I sent Daniell an email message on Friday after the statement was posted and asked him to explain the discrepancy between the statement and the data, but he did not respond. (Daniell responded shortly after I posted and told me the reference to "height of the first wave" was to hospitalizations rather than cases. The state did not start releasing data on Confirmed COVID-19 Hospitalizations until May 1.)
Addition Details On Patients
“Over the last several weeks, many hospitalizations had been as a result of nursing home patients,” the statement continues. “However, we are now seeing more community spread resulting in hospitalizations.
“There’s a greater range in age of patients that providers are seeing. There is an increase among younger individuals who are testing positive (although not necessarily among hospitalization numbers),” according to the statement.
“These younger patients are increasing the spread, and this remains an important area of focus to reduce community spread,” the statement reads.
“Testing has once again become an issue with labs seeing much more demand and a limited supply chain. All hands are on deck to improve turnaround time, but it remains an issue at this time,” according to the statement.
“Overall, the best thing we can do is continue to social distance, wear a mask, wash our hands, and be smart,” the leaders state. “These efforts will help those most vulnerable among us and ensure we’re able to slow the spread of COVID-19.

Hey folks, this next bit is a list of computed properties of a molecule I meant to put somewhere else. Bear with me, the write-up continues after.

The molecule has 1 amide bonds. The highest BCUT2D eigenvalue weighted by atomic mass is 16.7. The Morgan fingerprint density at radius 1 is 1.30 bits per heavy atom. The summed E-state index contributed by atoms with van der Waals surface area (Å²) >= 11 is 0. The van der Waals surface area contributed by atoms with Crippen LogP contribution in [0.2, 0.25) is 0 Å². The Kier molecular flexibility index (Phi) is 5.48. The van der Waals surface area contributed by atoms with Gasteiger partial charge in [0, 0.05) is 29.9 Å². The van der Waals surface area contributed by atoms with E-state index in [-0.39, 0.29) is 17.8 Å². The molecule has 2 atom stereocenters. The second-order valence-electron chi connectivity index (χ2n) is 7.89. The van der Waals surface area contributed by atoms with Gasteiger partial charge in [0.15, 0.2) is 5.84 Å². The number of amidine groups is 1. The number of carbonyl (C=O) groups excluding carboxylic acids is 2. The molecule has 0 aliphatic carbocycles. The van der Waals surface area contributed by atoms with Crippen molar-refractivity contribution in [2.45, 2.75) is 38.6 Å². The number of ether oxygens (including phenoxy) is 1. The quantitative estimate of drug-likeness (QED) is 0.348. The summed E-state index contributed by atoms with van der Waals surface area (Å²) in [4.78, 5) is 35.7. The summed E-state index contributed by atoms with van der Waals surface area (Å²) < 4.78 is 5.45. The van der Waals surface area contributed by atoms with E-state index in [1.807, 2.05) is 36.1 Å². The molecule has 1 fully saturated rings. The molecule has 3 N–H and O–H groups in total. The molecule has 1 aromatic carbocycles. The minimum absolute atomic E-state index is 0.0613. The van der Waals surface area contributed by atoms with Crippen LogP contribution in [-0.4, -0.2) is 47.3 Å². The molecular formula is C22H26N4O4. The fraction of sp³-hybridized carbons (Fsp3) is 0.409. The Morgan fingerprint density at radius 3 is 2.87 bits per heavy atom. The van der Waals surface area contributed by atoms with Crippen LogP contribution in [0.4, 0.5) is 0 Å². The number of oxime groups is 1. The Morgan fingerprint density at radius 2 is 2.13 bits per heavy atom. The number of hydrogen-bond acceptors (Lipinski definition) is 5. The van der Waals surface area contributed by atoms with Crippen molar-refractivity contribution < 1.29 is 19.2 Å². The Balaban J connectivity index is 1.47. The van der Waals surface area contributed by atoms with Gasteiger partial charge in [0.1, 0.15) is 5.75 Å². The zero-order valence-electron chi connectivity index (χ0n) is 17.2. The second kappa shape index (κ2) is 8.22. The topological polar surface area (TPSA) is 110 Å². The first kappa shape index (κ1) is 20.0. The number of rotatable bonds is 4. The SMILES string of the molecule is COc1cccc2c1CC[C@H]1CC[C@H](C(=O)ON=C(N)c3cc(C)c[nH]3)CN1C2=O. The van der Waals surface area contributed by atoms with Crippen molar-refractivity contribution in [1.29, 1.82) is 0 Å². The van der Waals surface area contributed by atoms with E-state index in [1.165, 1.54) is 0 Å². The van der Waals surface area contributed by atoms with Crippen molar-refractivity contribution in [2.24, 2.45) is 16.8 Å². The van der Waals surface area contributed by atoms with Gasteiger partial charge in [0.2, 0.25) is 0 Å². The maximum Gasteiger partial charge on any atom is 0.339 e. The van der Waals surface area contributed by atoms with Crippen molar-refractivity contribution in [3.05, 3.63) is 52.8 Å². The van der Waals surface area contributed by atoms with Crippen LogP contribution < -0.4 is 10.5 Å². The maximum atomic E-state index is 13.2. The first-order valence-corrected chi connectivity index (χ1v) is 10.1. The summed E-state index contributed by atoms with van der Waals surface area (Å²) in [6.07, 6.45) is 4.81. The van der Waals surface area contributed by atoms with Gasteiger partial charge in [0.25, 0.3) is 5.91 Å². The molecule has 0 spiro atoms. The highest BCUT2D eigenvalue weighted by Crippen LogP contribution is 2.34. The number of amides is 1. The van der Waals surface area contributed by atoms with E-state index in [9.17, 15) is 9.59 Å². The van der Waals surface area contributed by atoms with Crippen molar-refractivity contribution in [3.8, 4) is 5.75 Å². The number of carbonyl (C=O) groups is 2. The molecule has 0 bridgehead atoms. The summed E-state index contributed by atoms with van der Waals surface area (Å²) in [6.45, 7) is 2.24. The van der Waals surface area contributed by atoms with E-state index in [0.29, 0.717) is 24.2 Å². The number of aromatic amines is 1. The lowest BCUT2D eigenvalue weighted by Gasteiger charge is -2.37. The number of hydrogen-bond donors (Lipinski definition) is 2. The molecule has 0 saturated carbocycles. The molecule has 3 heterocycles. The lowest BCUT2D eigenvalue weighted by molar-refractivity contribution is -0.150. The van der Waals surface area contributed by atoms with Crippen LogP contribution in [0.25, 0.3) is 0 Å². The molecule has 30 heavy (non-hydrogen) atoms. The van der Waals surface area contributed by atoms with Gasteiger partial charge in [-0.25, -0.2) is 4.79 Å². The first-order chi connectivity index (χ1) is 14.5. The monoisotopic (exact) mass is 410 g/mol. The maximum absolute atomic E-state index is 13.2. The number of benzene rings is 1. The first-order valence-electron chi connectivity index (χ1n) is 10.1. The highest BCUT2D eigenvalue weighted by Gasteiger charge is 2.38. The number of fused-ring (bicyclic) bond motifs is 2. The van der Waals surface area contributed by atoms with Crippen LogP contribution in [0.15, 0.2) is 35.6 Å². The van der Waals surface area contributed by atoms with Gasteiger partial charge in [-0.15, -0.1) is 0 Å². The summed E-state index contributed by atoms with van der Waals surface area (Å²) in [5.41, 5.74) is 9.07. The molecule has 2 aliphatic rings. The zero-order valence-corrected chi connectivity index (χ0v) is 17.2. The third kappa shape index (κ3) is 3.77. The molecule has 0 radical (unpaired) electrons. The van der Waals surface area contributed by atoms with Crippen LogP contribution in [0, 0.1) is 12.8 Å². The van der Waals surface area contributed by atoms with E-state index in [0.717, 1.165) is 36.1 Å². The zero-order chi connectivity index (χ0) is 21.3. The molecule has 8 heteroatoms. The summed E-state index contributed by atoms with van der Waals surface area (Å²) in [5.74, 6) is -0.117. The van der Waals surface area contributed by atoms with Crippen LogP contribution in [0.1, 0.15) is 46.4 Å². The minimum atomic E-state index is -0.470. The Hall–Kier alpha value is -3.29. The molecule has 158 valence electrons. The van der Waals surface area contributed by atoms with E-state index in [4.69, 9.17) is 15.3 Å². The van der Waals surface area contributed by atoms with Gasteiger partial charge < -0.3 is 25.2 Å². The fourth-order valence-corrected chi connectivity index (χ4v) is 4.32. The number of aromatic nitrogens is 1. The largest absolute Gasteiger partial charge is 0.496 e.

“Thank you to our healthcare heroes who remain on the front lines--our community appreciates you so much," the statement concludes.
The statement was signed by Athens Mayor Kelly Girtz, Winterville Mayor Dodd Ferrelle, state Senators Bill Cowsert and Frank Ginn, and state Representatives Spencer Frye, Houston Gaines and Marcus Wiedower, in addition to Daniell.
Additional State Data
Across the state, the 35 newly reported deaths attributed to COVID-19 in the Friday Daily Status report pushed the seven-day rolling average to 15.6 on Friday from 11.6 on Thursday.
(In the Northeast Health District, the seven-day rolling average increased from 0.1 on Thursday to 0.6 on Friday.)
The 35 deaths reported in the state included 27 that occurred in the last 14 days, and the seven-day rolling average of added deaths based on date of occurrence rather than date of reporting also increased.
The Department of Public Health also removed four deaths previously included in the Daily Status Report, so the actual number of new deaths added on Friday was 39.
The Department of Community Health listed 543 long-term care facilities with COVID-19 among its residents and/or staff on Friday, up from 540 on Thursday.
The Georgia Emergency Management Agency listed 2,443 Confirmed COVID-19 Hospitalizations, the highest number ever reported by the Agency.
The number of ventilators in use increased to 990 from 983 on Thursday.
The four charts below are based on data from the Department of Public Health Daily Status Report and have been updated for the release of the report at 2:50 p.m. on Friday.
The first two charts are for the 10-county Northeast Health District, and the final two charts are for the state of Georgia.
In all four charts both the actual number of new cases or death is reported, as well as the seven-day rolling average.
|Chart 1 (Click To Enlarge)|
|Chart 2 (Click To Enlarge)|
|Chart 3 (Click To Enlarge)|
|Chart 4 (Click To Enlarge)|